Seventy-five U.S. service members — recent combat veterans suffering from various “nervous conditions” including psychoneurosis, battle neurosis, conversion disorder, amnesia, severe stammering, and anxiety states — are followed in the course of their medical management. A series of scenes chronicles their entry into the military psychiatric hospital, treatment, and eventual recovery and discharge, all typically in a period of 6 to 8 weeks. Treatments depicted include narcosynthesis, hypnosis, group psychotherapy, music therapy, and work therapy. The highlighted cases are presented as marked therapeutic successes, accompanied by upbeat musical cues, although the narrator cautions after one dramatic recovery that “the neurosis is not cured”. The patients, who explain themselves to the doctors on camera at some length, are treated soberly and with dignity, while the therapies are presented in an optimistic and flattering manner. The film ends with a number of the featured patients participating in a ceremony in which they are discharged, not just from the hospital, but from military service, and returned to civilian life.
Reception, suppression, and release:
The film was controversial in its portrayal of psychologically traumatized veterans of the war. “Twenty percent of our army casualties”, the narrator says, “suffered psychoneurotic symptoms: a sense of impending disaster, hopelessness, fear, and isolation.” Apparently due to the potentially demoralizing effects the film might have on post-war recruitment, it was subsequently banned by the Army after its production, although some unofficial copies had been made. Military police once confiscated a print Huston was about to show friends at the Museum of Modern Art. The Army claimed it invaded the privacy of the soldiers involved, and the releases Huston had obtained were lost; the War Department refused to get new ones.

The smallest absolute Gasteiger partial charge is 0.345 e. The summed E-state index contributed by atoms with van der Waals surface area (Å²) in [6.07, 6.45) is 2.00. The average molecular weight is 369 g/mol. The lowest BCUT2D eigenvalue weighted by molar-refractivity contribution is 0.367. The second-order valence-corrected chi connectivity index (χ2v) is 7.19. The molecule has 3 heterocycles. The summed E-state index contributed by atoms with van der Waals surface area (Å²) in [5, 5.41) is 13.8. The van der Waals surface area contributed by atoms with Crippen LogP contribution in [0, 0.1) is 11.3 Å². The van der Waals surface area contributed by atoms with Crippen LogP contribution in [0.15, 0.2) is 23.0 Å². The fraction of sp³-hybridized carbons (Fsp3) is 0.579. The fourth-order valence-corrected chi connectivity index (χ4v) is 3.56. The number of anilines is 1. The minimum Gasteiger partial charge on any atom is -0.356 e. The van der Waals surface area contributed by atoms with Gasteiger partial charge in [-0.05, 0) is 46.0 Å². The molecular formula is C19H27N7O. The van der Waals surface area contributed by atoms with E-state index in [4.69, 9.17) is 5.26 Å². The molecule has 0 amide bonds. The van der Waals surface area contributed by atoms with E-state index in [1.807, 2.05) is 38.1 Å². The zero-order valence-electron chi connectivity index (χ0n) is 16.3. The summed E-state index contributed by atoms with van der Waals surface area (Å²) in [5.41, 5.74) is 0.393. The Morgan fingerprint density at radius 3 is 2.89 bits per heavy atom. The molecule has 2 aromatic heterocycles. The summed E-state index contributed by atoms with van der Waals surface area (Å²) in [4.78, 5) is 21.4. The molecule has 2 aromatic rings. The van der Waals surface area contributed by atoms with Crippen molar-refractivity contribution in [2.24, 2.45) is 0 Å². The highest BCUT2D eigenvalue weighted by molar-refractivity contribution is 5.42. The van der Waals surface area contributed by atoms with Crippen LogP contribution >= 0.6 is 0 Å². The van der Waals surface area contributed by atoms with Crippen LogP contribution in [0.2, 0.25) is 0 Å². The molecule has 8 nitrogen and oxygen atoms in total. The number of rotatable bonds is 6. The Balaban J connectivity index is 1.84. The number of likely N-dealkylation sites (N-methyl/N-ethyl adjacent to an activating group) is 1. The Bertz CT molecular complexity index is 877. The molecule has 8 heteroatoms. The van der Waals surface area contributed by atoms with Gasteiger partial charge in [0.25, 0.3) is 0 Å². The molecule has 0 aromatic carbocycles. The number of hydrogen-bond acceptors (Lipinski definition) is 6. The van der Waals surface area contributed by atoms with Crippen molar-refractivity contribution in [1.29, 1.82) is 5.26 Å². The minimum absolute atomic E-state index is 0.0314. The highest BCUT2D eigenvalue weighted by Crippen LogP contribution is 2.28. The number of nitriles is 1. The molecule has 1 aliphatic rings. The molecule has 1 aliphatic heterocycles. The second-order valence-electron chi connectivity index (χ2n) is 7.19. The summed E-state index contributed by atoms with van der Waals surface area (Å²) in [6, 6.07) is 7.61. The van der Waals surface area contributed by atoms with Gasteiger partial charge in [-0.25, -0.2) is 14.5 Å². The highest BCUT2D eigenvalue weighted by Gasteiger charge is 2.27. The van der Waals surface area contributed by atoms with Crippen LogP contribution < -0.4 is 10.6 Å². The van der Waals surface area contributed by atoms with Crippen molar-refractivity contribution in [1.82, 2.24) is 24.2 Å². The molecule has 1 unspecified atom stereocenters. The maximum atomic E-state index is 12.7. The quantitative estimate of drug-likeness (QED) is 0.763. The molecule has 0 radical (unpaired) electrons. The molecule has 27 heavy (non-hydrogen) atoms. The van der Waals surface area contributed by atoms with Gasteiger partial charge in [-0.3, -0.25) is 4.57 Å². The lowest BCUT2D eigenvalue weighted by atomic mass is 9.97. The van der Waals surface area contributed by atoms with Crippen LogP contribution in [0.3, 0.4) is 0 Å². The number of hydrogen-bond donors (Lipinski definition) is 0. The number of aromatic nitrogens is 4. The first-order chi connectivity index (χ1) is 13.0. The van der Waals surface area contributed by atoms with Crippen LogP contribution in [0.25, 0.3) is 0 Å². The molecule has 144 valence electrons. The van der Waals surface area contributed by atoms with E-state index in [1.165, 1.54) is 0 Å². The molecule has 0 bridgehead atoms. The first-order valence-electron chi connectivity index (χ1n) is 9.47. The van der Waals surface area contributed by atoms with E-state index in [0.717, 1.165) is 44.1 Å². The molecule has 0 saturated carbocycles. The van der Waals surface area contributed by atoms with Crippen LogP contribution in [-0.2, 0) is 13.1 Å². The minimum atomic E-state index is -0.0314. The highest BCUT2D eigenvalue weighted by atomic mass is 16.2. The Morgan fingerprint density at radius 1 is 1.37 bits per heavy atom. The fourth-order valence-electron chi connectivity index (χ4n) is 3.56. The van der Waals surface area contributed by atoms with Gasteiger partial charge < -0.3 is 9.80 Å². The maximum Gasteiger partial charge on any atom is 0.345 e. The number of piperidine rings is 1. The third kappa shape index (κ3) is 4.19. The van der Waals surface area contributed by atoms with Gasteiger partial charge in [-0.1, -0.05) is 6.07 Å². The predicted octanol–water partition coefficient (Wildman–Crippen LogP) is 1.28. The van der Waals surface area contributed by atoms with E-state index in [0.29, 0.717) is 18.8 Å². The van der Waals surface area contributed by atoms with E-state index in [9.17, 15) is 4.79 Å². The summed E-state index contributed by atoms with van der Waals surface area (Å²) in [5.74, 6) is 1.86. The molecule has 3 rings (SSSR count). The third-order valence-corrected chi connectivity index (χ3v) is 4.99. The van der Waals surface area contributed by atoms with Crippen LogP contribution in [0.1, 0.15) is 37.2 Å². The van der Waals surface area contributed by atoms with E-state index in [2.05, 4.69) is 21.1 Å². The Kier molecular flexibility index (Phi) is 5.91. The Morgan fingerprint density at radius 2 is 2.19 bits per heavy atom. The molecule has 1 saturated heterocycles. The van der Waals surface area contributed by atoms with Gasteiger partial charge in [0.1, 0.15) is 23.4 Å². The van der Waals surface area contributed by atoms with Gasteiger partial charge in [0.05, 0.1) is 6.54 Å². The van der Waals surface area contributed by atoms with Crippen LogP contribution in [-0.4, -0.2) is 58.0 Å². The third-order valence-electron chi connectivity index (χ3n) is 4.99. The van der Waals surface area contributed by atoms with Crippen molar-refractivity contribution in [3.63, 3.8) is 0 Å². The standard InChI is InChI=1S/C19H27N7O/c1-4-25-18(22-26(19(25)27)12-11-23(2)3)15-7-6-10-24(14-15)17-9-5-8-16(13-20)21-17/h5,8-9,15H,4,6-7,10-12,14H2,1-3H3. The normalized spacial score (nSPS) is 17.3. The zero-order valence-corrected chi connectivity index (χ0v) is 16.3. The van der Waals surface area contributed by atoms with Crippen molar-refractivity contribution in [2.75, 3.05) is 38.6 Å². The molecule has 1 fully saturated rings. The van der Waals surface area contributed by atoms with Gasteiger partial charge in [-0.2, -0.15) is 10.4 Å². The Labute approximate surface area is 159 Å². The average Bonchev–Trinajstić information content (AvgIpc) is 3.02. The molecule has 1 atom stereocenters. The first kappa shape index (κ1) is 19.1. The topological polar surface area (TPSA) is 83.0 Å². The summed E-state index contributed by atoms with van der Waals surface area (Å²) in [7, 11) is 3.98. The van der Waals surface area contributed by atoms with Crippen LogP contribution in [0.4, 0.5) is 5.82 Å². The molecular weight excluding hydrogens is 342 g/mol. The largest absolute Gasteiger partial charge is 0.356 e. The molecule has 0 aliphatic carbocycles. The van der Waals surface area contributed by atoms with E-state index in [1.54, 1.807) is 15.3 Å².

The film’s eventual release in the 1980s by Secretary of the Army Clifford Alexander, Jr. was attributed to his friend Jack Valenti who worked to get the ban lifted. The film was screened in the Un Certain Regard section at the 1981 Cannes Film Festival. The copy of the film that was released was poor, with a garbled sound track that “made it almost impossible to understand the whispers and mumbles of soldiers in some scenes.
In 2010, the film was selected for preservation in the United States National Film Registry by the Library of Congress as being “culturally, historically, or aesthetically significant”. The National Film Preservation Foundation then funded restoration of the print and its soundtrack. The restored version was released in May, 2012.
The National Archives now sells and rents copies of the film and, as a federal government work, it is in the public domain.
By John Huston (NFPF) [Public domain], via Wikimedia Commons